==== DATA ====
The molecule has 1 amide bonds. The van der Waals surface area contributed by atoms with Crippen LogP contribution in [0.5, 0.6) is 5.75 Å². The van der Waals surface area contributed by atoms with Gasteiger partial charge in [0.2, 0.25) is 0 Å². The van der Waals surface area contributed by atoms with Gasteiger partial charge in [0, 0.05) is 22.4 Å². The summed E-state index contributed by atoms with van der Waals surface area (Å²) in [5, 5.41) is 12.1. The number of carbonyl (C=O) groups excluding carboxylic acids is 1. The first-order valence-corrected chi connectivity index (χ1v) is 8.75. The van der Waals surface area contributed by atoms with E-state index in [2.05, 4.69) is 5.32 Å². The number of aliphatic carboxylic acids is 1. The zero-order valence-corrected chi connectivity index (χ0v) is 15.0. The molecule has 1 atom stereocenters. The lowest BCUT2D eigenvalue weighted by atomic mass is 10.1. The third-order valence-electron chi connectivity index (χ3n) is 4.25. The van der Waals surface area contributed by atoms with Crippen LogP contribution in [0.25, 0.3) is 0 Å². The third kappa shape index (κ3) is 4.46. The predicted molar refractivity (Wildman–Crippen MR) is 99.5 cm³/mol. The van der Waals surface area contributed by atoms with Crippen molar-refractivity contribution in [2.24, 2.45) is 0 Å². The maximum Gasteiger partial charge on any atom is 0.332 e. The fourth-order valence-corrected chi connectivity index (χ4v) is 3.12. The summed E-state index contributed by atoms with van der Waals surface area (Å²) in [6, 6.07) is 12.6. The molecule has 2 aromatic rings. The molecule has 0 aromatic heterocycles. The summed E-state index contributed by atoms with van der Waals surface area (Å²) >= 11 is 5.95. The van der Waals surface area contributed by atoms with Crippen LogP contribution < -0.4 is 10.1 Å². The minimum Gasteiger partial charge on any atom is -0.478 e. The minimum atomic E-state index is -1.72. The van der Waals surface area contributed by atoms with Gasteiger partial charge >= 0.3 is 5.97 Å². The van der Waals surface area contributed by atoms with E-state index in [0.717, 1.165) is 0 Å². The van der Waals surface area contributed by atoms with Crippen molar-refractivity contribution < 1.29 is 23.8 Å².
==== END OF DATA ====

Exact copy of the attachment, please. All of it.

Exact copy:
The molecule has 1 amide bonds. The van der Waals surface area contributed by atoms with Crippen LogP contribution in [0.5, 0.6) is 5.75 Å². The van der Waals surface area contributed by atoms with Gasteiger partial charge in [0.2, 0.25) is 0 Å². The van der Waals surface area contributed by atoms with Gasteiger partial charge in [0, 0.05) is 22.4 Å². The summed E-state index contributed by atoms with van der Waals surface area (Å²) in [5, 5.41) is 12.1. The number of carbonyl (C=O) groups excluding carboxylic acids is 1. The first-order valence-corrected chi connectivity index (χ1v) is 8.75. The van der Waals surface area contributed by atoms with E-state index in [2.05, 4.69) is 5.32 Å². The number of aliphatic carboxylic acids is 1. The zero-order valence-corrected chi connectivity index (χ0v) is 15.0. The molecule has 1 atom stereocenters. The lowest BCUT2D eigenvalue weighted by atomic mass is 10.1. The third-order valence-electron chi connectivity index (χ3n) is 4.25. The van der Waals surface area contributed by atoms with Crippen LogP contribution in [0.25, 0.3) is 0 Å². The third kappa shape index (κ3) is 4.46. The predicted molar refractivity (Wildman–Crippen MR) is 99.5 cm³/mol. The van der Waals surface area contributed by atoms with Crippen molar-refractivity contribution in [2.24, 2.45) is 0 Å². The maximum Gasteiger partial charge on any atom is 0.332 e. The fourth-order valence-corrected chi connectivity index (χ4v) is 3.12. The summed E-state index contributed by atoms with van der Waals surface area (Å²) in [6, 6.07) is 12.6. The molecule has 2 aromatic rings. The molecule has 0 aromatic heterocycles. The summed E-state index contributed by atoms with van der Waals surface area (Å²) >= 11 is 5.95. The van der Waals surface area contributed by atoms with Crippen LogP contribution < -0.4 is 10.1 Å². The minimum Gasteiger partial charge on any atom is -0.478 e. The minimum atomic E-state index is -1.72. The van der Waals surface area contributed by atoms with Gasteiger partial charge >= 0.3 is 5.97 Å². The van der Waals surface area contributed by atoms with E-state index in [0.717, 1.165) is 0 Å². The van der Waals surface area contributed by atoms with Crippen molar-refractivity contribution < 1.29 is 23.8 Å².